The peculiar opposition to a national marine sanctuary


By Andrew Christie, Chapter Director


I’m looking at very informative piece of paper. It’s the kind of document that says little of value but reveals much more than the author intended.

It purports to represent arguments against the establishment of a Chumash Heritage National Marine Sanctuary on the Central Coast. It is emblazoned with the heading “Our Protected Coast Coalition (OPCC).“  It does not list the members of the purported coalition. Therefore, dear reader, if you, like me, have never heard of the OPCC, then what we seem to have here is an anonymous communique. 

Nevertheless, it was dutifully distributed to the Port San Luis Harbor Commission at their April 28 meeting by Harbor Manager Steve McGrath, after somebody gave it to him. The document (of which Commissioner Mary Matakovich observed, “We don’t know who this is from”) was stitched together like a scarecrow; a rehashing of tropes about the alleged loss of local control, the supposed redundancy of a sanctuary’s protections, etc. – all threadbare arguments, and all wrong.

But here’s the part I want to focus on right now. Under the heading “Claims of Economic Benefit,” the anonymous scribes of the OPCC wrote the following:

A recent article by a local environmental group has claimed significant economic impact tied to a sanctuary designation, however after a peer review of the report, many if not most of the claims are not able to be substantiated with facts. See (put the www. Here).

First: the “article by a local environmental group” was in fact a study commissioned by the Sierra Club that was prepared by the Director of the Center for the Blue Economy at the Monterey Institute of International Studies and the director of the center’s National Ocean Economics Program. The NOEP's methodologies are the international standard for countries seeking to estimate the socioeconomic impacts of their ocean and coastal resources. Sanctuary opponents hate this study because it concludes that acquiring a marine sanctuary would likely result in our local economy growing by, at the most conservative estimate, an annual $23 million and nearly 600 new jobs.

Second, the alleged “peer-reviewed” debunking was referenced by Mr. McGrath at the very same meeting as “in process” and therefore “not available to the commission.”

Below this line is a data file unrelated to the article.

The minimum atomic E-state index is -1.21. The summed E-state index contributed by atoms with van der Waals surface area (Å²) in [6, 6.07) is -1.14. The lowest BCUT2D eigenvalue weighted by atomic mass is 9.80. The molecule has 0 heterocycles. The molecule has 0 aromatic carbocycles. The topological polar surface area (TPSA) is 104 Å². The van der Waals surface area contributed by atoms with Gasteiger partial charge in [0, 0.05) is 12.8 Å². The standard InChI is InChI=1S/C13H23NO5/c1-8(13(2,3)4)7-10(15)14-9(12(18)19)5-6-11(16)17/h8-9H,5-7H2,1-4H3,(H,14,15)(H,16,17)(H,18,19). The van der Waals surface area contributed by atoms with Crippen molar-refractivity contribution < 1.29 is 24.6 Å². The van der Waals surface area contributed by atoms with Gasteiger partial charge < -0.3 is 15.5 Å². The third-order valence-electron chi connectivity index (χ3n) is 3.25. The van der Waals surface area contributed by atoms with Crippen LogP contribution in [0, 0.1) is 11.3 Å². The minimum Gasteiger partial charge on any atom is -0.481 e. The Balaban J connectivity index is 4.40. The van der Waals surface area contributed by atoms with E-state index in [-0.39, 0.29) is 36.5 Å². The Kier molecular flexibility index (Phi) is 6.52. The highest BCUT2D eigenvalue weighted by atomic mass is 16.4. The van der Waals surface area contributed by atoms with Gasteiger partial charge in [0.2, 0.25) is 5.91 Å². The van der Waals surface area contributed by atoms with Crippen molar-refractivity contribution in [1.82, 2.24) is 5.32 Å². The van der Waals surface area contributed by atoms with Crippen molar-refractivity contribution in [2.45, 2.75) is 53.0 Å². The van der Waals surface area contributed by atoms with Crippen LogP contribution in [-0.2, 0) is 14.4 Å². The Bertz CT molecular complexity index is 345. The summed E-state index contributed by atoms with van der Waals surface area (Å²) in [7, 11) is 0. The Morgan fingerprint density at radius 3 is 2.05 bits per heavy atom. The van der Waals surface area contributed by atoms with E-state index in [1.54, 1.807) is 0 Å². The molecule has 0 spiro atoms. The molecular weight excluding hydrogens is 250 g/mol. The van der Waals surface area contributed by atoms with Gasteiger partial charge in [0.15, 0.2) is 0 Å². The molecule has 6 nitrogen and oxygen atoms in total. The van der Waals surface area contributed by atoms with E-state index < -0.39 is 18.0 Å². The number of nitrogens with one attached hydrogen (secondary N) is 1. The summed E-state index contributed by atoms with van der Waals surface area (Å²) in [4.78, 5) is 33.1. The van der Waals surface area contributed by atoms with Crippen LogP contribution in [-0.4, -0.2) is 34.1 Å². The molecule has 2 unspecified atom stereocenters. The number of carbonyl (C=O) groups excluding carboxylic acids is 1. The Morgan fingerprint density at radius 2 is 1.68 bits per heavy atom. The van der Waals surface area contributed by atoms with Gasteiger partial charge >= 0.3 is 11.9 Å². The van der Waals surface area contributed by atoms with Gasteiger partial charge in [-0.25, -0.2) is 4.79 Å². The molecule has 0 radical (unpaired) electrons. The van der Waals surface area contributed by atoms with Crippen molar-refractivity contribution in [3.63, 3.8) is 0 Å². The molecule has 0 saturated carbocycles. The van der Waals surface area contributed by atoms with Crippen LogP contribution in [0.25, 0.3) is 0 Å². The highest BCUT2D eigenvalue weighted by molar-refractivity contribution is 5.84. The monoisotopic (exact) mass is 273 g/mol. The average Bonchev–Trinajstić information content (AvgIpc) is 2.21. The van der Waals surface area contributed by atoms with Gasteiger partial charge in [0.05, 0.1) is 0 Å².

That becomes clear in the most risible passage in the “OPCC” document, the attempted citation of the allegedly superior study that supports the sweeping statements of the anonymous author(s); the debunking that’s supposed to blow away the conclusions of the economists and marine policy experts and clinch the argument for the opposition. And that citation is:

(put the www. Here).


This is an attempt at an argument by people who refer to an economic study as “an article by a local environmental group,” and distribute a fact sheet to a local elected body in which they base their arguments on a study that has not been completed and is not available to be read, and in attempting to refer officials to that document wind up citing a hopeful editorial placeholder, awaiting a URL that never materialized. The attempt at refutation wound up as a virtual parody of an unsupported claim. And the author(s) didn’t notice.

Neither did the Port Commissioners, a majority of whom announced they were more than ready to issue an official position opposing sanctuary designation and agreeing with arguments like the one above. When several of their colleagues gently suggested that it couldn’t hurt to get more information than what they had before them and had been hearing from sanctuary opponents, they grudgingly agreed to wait until their June meeting to make that deliberation.

As we will point out to the Commissioners come June, the arguments in favor of designating a national marine sanctuary are real, and based on empirical facts. The arguments against such designation are… what they obviously are.

The Commissioners can then decide if they prefer a fact-based reality or the other kind.